A Trump victory: Russia’s revenge?

WRITE ABOUT TODAY. People will be asking you about this in 25 years time,’ I suggested on Wednesday to some of my MA International Journalism students at City, University of London. They were exhausted, having worked through the night to produce excellent coverage of the potentially world-changing events across the Atlantic. Some, themselves from the United States, had the experience of watching from afar as journalists something which will undoubtedly affect them as citizens.

Two issues among the many which will now be discussed are the effect Mr Trump’s victory will have on U.S. foreign policy, and what his win means for those established media organizations who failed to foresee it, and who cannot expect favourable treatment, even in terms of access, from the incoming President.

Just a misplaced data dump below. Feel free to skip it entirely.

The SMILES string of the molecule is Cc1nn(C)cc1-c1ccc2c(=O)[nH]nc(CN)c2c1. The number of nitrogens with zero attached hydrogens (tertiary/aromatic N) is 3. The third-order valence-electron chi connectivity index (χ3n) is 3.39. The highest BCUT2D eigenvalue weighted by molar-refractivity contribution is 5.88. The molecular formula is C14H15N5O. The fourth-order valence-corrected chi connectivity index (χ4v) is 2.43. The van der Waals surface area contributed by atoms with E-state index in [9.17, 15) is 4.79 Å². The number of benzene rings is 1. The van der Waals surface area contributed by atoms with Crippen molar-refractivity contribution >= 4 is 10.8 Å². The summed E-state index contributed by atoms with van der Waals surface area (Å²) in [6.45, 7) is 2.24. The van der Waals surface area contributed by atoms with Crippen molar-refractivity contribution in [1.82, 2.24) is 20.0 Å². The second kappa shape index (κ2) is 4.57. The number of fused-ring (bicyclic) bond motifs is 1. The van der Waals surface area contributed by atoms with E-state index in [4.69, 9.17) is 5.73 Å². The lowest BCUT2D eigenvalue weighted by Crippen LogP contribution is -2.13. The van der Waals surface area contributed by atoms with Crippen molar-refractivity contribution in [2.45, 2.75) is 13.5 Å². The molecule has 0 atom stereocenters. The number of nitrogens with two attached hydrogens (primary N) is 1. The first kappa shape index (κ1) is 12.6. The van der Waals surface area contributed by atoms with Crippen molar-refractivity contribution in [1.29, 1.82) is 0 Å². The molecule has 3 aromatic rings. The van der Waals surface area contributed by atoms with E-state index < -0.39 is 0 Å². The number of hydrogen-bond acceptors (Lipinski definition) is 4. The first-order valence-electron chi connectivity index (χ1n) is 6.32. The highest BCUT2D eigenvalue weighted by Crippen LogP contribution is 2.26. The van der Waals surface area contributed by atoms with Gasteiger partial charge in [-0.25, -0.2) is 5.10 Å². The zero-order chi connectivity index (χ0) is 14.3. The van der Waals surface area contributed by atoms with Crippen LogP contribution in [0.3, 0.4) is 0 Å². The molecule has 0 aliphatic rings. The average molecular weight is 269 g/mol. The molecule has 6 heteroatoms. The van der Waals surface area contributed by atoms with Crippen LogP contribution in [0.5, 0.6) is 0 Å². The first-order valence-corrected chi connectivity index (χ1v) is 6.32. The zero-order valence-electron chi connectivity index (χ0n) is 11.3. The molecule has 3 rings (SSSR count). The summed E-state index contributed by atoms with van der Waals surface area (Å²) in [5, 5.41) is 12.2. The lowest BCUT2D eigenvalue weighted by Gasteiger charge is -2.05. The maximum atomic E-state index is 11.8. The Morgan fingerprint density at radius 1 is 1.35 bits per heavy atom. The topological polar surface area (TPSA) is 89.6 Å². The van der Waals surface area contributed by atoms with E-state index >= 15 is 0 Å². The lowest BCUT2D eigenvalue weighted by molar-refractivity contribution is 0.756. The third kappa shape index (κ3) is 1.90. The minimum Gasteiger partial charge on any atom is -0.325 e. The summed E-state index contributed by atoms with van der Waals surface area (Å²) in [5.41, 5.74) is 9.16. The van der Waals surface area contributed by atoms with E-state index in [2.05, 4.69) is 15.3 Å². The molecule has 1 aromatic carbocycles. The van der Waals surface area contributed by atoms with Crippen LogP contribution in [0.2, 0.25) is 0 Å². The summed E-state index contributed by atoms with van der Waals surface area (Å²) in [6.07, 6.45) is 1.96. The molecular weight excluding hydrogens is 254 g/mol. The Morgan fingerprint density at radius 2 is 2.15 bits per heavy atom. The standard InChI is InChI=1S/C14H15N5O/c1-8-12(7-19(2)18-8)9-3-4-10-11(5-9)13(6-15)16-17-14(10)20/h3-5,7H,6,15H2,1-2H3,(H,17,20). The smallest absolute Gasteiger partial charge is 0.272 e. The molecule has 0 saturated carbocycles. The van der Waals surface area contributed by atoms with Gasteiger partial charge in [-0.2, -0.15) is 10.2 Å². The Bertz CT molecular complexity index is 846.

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The Soviet Foreign Ministry building in Moscow, June 1991. © James Rodgers

My world — and that of my generation — changed with the fall of the Berlin Wall, and the collapse of the USSR. The latter was my first foreign assignment as a journalist. This week I have written two pieces for The Conversation reflecting on Russia’s role in the world today: both in terms of politics and media.

In one,  I argue that Mr Trump’s victory is also a victory for Russia’s opposition to western, liberal, values — an enmity which has its roots in the end of the Cold War. In the other, I contend that Russia Today, or ‘RT’ as it now prefers to be known, is a successful part of Russia’s drive to regain some of the prestige and influence it lost with the collapse of Communism. Its success is a challenge to western ideas journalism as an impartial fourth estate — at a time when that kind of journalism is under unprecedented pressure.

To see what a divisive issue Russia remains, you have only to look at the comments

Pravda

Copies of the Communist Party newspaper, ‘Pravda’, from the last summer of the Soviet Union

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